An international team has retrieved antiquities including tableware, ship components, and a giant bronze spear that would have belonged to a life-sized warrior statue from an ancient Greek ship that sank more than 2,000 years ago off the remote island of Antikythera.
The Antikythera wreck was first discovered in 1900 by sponge divers who were blown off course by a storm. They subsequently recovered a haul of ancient treasure including bronze and marble statues, jewelry, furniture, luxury glassware, and the surprisingly complex Antikythera Mechanism. But they were forced to end their mission at the 55-meter-deep site after one diver died of the bends and two were paralyzed.
A close up of one of the hand stencils found in the prehistoric caves in Indonesia. Credit: Kinez Riza, Author provided
By Paul S.C.Taçon, Griffith University; Adam Brumm, Griffith University, and Maxime Aubert, Griffith University
By Joel N. Shurkin, Inside Science
-- The enemy of archeology everywhere is salt. It destroys buildings, disassembles art works, and can turn ancient pottery into piles of dust.
How salt lays waste to these artifacts is well known, but scientists in Switzerland have monitored the process in a laboratory. Their observations could help preserve the buildings, art, and treasured relics of humanity.
Tokat Castle. Credit: Flickr
It's not a surprise that as we get ready for Halloween season, stories will start to appear that relate to the macabre. And nothing is more macabre to modern minds than the tale of Vlad Dracul, who was on the front lines battling the Muslims in Eastern Europe and reputedly impaled 20,000 bodies as a warning to them.
It seemed to have worked, at least in that famous instance. You can imagine a sane Ottoman general seeing that spectacle and thinking 'Do we want to own a country where people have not set a guy like that on fire? The personnel headaches would be tremendous.'
Artifacts from a 325,000-year-old site in Armenia finds that human technological innovation occurred intermittently throughout the Old World, rather than spreading from a single point of origin (usually hypothesized as Africa), as previously thought.
Metoera. Credit:Panos Photographia/Flickr
By Steve Ellen, Monash University
Everyday life is full of mini-ethical moments. Do you own up to being under charged? Do you push in when the traffic is heavy and you’re running late? Do you hassle your kid’s teacher to get little Jimmie or Jane an advantage?
Most of us do our best, but various emotions, motives, and practicalities act to push us to our limits. Sometimes our limits are breached – mine were on a recent tour in Greece.
A 1,500 year old papyrus fragment contains some of the earliest documented references to the Last Supper and ‘manna from heaven’.
Dr. Roberta Mazza of the University of Manchester came across the Greek ‘amulet’ while working on thousands of fragments of unpublished historical documents that are kept in the library’s vaults. At 1,500 years old, it is the earliest surviving document to use the Christian Eucharist liturgy - which outlines the Last Supper - as a protective charm.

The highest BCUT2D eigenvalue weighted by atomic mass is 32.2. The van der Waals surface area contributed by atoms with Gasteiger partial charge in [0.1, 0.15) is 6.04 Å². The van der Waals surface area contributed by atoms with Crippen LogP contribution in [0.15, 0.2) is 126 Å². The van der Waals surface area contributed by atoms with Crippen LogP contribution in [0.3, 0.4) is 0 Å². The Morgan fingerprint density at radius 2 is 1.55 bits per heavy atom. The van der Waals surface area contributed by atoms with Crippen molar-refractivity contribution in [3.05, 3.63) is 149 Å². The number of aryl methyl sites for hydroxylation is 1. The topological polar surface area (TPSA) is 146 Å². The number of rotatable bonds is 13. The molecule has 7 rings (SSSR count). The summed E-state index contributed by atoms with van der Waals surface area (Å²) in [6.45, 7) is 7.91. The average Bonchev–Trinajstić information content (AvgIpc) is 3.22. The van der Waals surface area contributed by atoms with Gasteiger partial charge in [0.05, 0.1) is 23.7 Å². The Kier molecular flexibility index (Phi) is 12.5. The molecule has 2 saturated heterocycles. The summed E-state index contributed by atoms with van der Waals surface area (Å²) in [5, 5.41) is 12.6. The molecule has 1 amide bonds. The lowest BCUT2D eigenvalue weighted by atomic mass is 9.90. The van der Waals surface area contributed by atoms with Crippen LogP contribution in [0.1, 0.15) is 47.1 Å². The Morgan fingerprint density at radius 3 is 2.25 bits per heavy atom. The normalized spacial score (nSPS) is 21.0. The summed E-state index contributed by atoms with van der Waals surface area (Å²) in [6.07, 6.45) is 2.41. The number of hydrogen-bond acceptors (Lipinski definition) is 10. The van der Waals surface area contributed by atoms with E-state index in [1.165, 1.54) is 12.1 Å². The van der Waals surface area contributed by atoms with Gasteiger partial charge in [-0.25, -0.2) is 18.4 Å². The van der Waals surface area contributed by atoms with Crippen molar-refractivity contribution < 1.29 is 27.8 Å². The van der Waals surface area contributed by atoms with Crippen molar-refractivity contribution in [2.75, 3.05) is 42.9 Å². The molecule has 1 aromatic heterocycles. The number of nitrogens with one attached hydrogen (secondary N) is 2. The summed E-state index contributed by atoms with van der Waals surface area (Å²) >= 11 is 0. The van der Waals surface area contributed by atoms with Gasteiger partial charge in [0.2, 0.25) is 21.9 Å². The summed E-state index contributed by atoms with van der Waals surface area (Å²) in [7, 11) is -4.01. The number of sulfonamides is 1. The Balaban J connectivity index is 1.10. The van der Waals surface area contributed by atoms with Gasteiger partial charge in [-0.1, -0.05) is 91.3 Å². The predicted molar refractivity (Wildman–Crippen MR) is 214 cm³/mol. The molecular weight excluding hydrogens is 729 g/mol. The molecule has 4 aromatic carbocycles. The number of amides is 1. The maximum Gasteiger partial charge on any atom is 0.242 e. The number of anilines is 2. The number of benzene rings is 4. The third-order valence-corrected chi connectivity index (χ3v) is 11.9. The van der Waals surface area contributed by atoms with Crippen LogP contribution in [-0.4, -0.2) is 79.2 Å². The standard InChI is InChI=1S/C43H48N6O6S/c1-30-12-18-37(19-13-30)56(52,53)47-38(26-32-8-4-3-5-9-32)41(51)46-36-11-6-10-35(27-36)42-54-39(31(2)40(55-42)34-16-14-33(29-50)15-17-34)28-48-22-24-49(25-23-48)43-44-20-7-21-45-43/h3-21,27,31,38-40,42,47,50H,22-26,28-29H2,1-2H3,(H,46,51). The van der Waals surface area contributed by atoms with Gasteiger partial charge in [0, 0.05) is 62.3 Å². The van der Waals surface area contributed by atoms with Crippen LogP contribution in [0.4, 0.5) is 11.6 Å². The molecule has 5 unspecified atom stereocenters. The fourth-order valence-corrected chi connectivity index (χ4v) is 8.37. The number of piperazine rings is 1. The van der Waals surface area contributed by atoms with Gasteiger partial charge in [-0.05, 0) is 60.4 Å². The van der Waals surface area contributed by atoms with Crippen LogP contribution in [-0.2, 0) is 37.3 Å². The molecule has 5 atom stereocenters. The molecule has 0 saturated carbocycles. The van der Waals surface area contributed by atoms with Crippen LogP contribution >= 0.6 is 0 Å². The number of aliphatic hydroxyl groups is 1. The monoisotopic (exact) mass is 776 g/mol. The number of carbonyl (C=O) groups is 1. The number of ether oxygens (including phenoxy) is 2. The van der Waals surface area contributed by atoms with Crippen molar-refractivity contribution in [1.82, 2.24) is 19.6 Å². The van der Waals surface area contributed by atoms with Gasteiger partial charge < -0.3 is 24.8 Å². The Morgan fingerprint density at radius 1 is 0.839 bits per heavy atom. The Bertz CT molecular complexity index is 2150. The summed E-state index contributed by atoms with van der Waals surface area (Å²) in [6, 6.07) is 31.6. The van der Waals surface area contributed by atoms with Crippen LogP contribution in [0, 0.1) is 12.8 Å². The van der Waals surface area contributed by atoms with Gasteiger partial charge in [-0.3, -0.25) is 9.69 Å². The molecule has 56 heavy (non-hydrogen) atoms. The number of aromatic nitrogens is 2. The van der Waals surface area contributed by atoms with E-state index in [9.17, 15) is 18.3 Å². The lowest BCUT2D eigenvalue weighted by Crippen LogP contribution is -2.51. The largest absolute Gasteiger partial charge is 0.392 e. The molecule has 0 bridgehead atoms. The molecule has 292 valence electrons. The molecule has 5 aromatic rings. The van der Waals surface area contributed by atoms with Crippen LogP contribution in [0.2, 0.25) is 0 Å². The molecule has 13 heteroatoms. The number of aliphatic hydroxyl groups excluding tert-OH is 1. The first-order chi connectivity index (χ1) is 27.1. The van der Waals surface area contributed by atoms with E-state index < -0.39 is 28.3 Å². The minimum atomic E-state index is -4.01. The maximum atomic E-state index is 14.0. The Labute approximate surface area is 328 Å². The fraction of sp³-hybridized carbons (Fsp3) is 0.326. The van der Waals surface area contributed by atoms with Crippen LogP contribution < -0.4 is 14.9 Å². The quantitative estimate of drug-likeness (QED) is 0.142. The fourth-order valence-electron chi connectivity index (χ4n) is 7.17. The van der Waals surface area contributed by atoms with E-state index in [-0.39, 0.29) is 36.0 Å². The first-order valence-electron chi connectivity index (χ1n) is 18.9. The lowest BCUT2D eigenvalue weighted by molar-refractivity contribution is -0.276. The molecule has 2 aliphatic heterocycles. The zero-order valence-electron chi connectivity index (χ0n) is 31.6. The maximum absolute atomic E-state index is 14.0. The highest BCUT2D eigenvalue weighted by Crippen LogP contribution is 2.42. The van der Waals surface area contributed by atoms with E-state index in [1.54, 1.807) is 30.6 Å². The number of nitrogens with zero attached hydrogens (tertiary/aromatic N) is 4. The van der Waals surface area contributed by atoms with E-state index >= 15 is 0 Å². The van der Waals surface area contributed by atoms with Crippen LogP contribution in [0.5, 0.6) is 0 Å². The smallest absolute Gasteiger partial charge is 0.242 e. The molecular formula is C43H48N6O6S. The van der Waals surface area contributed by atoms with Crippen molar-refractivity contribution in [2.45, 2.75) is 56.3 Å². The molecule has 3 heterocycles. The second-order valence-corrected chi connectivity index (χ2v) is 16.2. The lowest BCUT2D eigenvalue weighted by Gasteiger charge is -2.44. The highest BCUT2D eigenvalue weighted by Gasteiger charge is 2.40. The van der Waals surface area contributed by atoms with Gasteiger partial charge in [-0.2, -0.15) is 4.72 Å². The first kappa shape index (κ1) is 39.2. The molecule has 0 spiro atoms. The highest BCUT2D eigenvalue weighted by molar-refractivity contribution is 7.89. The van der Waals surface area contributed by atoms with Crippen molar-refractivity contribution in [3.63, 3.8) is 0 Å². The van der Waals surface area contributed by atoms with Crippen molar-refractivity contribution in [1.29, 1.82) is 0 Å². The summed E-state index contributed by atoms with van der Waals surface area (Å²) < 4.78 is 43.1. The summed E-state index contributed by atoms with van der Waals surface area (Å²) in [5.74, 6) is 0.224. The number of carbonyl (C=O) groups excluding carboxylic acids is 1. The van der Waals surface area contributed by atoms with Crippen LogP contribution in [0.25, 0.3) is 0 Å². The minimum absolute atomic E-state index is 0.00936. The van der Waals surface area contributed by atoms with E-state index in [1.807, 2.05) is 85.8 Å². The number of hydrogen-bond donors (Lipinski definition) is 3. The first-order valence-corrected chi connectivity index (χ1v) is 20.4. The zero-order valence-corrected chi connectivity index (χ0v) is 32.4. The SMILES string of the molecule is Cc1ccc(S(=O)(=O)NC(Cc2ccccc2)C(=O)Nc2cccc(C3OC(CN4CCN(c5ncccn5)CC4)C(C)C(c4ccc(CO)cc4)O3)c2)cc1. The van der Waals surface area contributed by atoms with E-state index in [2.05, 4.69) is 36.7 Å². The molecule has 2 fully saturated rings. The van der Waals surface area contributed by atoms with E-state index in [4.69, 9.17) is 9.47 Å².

Previously unknown archaeological monuments have been discovered around Stonehenge as part of a digital mapping project that will transform our knowledge of this iconic landscape – including remarkable new findings on the world's largest 'super henge', Durrington Walls.
South of Copenhagen, Danish archaeologists have done something that has not happened in over 60 years - they have found a previously undiscovered Viking fortress.
It will be a surprise to most that Vikings built fortresses at all - they were the people that caused everyone else to build fortresses, who was dangerous enough to raid them? Their fellow berserkers and pirates, of course.
Using new, precise laser measurements of the landscape out curator Nanna Holm of
Nanna Holm of The Danish Castle Centre
on the trail of the fortress. An almost invisible rise in the field was proved by new measurements to have a clear circular outline.
Archaeologists and restorers, are preserving and studying 4th-century tunics ascribed to St. Ambrose. In the course of examining the valuable silk garments, they have made surprising scholarly discoveries regarding the development of early relic worship.
Born in Trier, Germany,
began his career as a politician, becoming elected, in 374, the influential Bishop of the emperor’s residence of Milan. He enacted relic worship, and would become frequently quoted in the catechism. The Ambrosian chants are associated with him, and he is honored as a Doctor of the Church. Surprisingly though, the tunics at Sant’Ambrogio, which are associated with the saint and worshipped as relics, are little known.